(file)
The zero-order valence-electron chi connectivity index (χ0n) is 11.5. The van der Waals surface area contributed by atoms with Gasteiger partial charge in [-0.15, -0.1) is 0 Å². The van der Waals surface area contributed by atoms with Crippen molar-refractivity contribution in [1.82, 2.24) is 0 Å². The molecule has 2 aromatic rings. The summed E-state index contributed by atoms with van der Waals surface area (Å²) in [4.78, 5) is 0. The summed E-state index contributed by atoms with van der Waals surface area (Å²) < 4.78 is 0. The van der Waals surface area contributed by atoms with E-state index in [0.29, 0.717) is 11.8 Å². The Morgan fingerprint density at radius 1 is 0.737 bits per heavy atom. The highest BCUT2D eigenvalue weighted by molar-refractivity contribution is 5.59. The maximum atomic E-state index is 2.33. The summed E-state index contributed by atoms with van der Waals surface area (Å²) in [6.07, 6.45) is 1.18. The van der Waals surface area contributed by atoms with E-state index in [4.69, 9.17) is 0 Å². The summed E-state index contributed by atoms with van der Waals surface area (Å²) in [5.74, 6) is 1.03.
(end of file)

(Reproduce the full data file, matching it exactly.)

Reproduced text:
The zero-order valence-electron chi connectivity index (χ0n) is 11.5. The van der Waals surface area contributed by atoms with Gasteiger partial charge in [-0.15, -0.1) is 0 Å². The van der Waals surface area contributed by atoms with Crippen molar-refractivity contribution in [1.82, 2.24) is 0 Å². The molecule has 2 aromatic rings. The summed E-state index contributed by atoms with van der Waals surface area (Å²) in [4.78, 5) is 0. The summed E-state index contributed by atoms with van der Waals surface area (Å²) < 4.78 is 0. The van der Waals surface area contributed by atoms with E-state index in [0.29, 0.717) is 11.8 Å². The Morgan fingerprint density at radius 1 is 0.737 bits per heavy atom. The highest BCUT2D eigenvalue weighted by molar-refractivity contribution is 5.59. The maximum atomic E-state index is 2.33. The summed E-state index contributed by atoms with van der Waals surface area (Å²) in [6.07, 6.45) is 1.18. The van der Waals surface area contributed by atoms with E-state index in [4.69, 9.17) is 0 Å². The summed E-state index contributed by atoms with van der Waals surface area (Å²) in [5.74, 6) is 1.03.